In the last one year, 65-year-old retired college professor Rafat Khan has floated in the Dead Sea in Jordan, watched elephants at play in Sri Lanka, shopped in the quaint markets of Vietnam and spent time at the Everest base camp in Tibet on the 65th anniversary of the mountain’s conquest. Sometimes in tour groups, at other times with family, the Amravati resident has packed in more than six-seven such trips since last summer and has no intention of letting up the pace.
Next on the cards? Visiting Iceland in September to see the Northern Lights.
"My wanderlust kicked in late,” laughed Khan. "Now my kids are settled, and I get a good enough pension. I want to get through my bucket list while I’m active.”
Higher disposable incomes and more adventurous mindsets, coupled with more affordable travel, has propelled senior citizens like Khan to travel more than ever before, say leading travel companies, fuelling a spurt in demand in the segment.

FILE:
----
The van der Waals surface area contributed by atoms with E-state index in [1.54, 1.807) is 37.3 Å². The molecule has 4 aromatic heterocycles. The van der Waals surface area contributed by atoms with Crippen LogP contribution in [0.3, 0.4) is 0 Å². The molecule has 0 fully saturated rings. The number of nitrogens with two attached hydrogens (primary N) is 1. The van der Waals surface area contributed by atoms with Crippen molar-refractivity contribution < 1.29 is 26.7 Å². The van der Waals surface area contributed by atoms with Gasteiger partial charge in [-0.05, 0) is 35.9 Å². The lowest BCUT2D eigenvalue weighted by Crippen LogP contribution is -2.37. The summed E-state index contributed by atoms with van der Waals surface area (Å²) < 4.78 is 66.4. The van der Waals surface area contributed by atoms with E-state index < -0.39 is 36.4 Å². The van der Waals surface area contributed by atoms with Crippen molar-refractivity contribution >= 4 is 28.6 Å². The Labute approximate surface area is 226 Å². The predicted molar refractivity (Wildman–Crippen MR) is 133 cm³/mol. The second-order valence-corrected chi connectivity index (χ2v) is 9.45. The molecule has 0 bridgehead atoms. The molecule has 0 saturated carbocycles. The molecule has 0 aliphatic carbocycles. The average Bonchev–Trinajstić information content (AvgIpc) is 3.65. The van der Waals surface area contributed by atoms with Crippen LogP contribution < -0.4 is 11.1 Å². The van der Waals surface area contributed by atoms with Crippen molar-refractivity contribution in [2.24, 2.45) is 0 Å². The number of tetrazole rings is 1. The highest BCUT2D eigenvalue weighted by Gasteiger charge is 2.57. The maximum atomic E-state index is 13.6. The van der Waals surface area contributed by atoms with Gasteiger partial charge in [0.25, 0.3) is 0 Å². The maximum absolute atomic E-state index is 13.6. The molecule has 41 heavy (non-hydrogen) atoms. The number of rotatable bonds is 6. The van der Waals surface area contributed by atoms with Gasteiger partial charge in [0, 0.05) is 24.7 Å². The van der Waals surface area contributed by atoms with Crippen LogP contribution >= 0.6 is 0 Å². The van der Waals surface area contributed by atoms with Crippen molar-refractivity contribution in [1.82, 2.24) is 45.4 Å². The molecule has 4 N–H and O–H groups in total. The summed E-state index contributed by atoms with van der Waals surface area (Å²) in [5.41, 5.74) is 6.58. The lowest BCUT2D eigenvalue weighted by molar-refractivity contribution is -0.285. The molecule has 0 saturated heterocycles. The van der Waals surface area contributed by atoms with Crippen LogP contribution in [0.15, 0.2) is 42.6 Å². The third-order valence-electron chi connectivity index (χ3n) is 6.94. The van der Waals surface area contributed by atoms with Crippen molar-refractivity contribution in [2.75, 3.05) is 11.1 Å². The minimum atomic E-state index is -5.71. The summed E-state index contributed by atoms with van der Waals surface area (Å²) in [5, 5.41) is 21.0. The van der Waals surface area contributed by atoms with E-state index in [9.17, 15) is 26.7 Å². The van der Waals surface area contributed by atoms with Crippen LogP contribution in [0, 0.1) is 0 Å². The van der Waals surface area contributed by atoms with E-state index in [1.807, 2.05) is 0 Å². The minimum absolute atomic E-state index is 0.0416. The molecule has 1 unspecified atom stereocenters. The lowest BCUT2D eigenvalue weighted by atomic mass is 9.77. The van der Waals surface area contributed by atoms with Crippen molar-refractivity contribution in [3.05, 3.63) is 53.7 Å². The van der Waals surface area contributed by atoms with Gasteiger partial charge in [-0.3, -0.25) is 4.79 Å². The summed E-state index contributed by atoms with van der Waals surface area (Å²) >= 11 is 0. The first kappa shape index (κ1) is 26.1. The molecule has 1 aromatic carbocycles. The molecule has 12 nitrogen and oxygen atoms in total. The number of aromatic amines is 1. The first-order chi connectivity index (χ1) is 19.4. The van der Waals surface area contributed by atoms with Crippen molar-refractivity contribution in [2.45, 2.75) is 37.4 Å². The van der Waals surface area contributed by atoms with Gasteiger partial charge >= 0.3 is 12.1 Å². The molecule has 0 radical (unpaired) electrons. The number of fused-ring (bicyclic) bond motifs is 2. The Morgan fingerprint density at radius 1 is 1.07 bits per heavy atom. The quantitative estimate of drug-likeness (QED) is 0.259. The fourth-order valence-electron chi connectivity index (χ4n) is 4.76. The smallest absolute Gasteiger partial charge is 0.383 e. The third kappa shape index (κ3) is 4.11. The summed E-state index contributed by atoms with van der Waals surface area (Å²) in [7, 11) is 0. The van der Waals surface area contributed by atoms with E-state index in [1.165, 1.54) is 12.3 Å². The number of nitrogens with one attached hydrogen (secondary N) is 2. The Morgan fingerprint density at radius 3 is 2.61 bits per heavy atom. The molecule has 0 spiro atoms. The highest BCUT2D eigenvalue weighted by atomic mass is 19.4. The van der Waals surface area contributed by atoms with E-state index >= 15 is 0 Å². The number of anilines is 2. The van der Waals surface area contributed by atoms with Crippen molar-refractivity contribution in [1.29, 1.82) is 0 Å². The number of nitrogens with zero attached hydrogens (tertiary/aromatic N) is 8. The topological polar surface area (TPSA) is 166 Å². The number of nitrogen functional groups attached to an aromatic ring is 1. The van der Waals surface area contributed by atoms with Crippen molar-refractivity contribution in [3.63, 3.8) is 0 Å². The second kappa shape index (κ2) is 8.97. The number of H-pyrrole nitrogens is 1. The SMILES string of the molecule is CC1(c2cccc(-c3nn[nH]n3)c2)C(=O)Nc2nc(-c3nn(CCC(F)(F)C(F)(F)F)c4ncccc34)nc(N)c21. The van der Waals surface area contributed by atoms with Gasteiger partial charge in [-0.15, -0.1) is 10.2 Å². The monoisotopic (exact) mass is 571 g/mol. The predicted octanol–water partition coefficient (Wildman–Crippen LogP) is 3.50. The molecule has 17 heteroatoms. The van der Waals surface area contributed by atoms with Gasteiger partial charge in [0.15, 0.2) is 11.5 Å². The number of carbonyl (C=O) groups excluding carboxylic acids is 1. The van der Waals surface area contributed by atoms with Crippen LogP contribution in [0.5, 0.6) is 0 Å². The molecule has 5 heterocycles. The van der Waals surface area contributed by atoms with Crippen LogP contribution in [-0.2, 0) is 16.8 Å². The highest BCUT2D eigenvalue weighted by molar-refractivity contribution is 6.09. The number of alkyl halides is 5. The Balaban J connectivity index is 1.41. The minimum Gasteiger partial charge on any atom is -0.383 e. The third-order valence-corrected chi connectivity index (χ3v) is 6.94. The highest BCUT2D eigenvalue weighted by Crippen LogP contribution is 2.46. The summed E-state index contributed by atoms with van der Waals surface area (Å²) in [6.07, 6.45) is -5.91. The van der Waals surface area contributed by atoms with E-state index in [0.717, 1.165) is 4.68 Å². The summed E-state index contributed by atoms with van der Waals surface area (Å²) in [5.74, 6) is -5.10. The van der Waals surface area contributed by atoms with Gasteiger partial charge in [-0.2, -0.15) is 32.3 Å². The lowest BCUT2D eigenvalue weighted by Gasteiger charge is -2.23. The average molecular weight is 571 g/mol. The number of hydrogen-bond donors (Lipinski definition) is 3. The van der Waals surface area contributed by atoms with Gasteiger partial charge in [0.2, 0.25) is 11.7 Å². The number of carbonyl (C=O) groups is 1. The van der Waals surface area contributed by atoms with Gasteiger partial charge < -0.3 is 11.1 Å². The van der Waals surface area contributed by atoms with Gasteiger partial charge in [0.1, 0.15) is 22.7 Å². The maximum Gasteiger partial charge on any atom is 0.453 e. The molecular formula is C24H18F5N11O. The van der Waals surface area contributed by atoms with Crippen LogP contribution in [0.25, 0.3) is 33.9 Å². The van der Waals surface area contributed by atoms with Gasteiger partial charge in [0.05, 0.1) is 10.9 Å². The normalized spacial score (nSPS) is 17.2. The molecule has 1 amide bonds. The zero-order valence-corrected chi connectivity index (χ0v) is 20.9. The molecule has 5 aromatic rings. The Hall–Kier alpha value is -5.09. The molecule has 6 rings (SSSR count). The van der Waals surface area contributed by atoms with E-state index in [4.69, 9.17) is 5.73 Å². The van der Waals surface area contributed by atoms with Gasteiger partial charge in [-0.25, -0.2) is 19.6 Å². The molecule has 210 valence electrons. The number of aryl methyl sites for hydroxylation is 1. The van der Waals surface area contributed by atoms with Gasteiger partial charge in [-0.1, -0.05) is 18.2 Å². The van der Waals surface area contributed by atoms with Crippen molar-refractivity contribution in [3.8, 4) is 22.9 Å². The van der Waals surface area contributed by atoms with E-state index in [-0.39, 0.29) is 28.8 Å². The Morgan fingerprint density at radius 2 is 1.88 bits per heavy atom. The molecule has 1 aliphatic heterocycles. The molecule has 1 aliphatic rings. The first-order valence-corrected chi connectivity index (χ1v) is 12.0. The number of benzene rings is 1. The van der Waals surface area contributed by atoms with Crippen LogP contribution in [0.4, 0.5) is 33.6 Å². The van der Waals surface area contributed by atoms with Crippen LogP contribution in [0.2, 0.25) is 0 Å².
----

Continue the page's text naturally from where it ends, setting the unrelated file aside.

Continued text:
Today’s Gen S–some call them ‘seenagers’ or ‘senior teenagers’--are healthier and wealthier than their predecessors and are willing to spend more on experiences rather than material goods, said Sangita Bhattacharyya, founder of 50+ Voyagers Travel and Adventure Club. According to her, these senior citizens consider travel as a way to socialise and keep their minds active and engaged. Other reasons include more free time after retirement, independent children leaving home for jobs or higher studi ..
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